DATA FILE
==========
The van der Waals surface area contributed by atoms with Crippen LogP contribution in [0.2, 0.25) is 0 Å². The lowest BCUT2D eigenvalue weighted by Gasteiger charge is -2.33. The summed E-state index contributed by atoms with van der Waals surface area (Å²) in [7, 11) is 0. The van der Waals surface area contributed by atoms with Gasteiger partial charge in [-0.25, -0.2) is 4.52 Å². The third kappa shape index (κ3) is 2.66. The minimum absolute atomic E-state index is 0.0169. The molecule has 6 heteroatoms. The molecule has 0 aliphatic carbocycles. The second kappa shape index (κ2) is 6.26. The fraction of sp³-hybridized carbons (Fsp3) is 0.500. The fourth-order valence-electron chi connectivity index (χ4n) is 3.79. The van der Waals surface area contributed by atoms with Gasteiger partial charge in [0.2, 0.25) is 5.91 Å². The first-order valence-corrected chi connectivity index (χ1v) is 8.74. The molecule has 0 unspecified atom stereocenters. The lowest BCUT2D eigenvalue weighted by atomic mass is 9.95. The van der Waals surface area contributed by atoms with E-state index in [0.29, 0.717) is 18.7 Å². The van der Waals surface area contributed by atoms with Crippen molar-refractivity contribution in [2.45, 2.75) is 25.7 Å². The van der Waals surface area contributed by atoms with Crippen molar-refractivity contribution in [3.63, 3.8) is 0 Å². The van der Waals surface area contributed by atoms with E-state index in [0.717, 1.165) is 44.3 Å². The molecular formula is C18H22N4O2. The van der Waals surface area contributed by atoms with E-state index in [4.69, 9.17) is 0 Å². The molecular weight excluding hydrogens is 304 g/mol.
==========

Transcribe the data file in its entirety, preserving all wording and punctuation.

The van der Waals surface area contributed by atoms with Crippen LogP contribution in [0.2, 0.25) is 0 Å². The lowest BCUT2D eigenvalue weighted by Gasteiger charge is -2.33. The summed E-state index contributed by atoms with van der Waals surface area (Å²) in [7, 11) is 0. The van der Waals surface area contributed by atoms with Gasteiger partial charge in [-0.25, -0.2) is 4.52 Å². The third kappa shape index (κ3) is 2.66. The minimum absolute atomic E-state index is 0.0169. The molecule has 6 heteroatoms. The molecule has 0 aliphatic carbocycles. The second kappa shape index (κ2) is 6.26. The fraction of sp³-hybridized carbons (Fsp3) is 0.500. The fourth-order valence-electron chi connectivity index (χ4n) is 3.79. The van der Waals surface area contributed by atoms with Gasteiger partial charge in [0.2, 0.25) is 5.91 Å². The first-order valence-corrected chi connectivity index (χ1v) is 8.74. The molecule has 0 unspecified atom stereocenters. The lowest BCUT2D eigenvalue weighted by atomic mass is 9.95. The van der Waals surface area contributed by atoms with E-state index in [0.29, 0.717) is 18.7 Å². The van der Waals surface area contributed by atoms with Crippen molar-refractivity contribution in [2.45, 2.75) is 25.7 Å². The van der Waals surface area contributed by atoms with Crippen molar-refractivity contribution in [3.63, 3.8) is 0 Å². The van der Waals surface area contributed by atoms with E-state index in [0.717, 1.165) is 44.3 Å². The molecular formula is C18H22N4O2. The van der Waals surface area contributed by atoms with E-state index in [4.69, 9.17) is 0 Å². The molecular weight excluding hydrogens is 304 g/mol.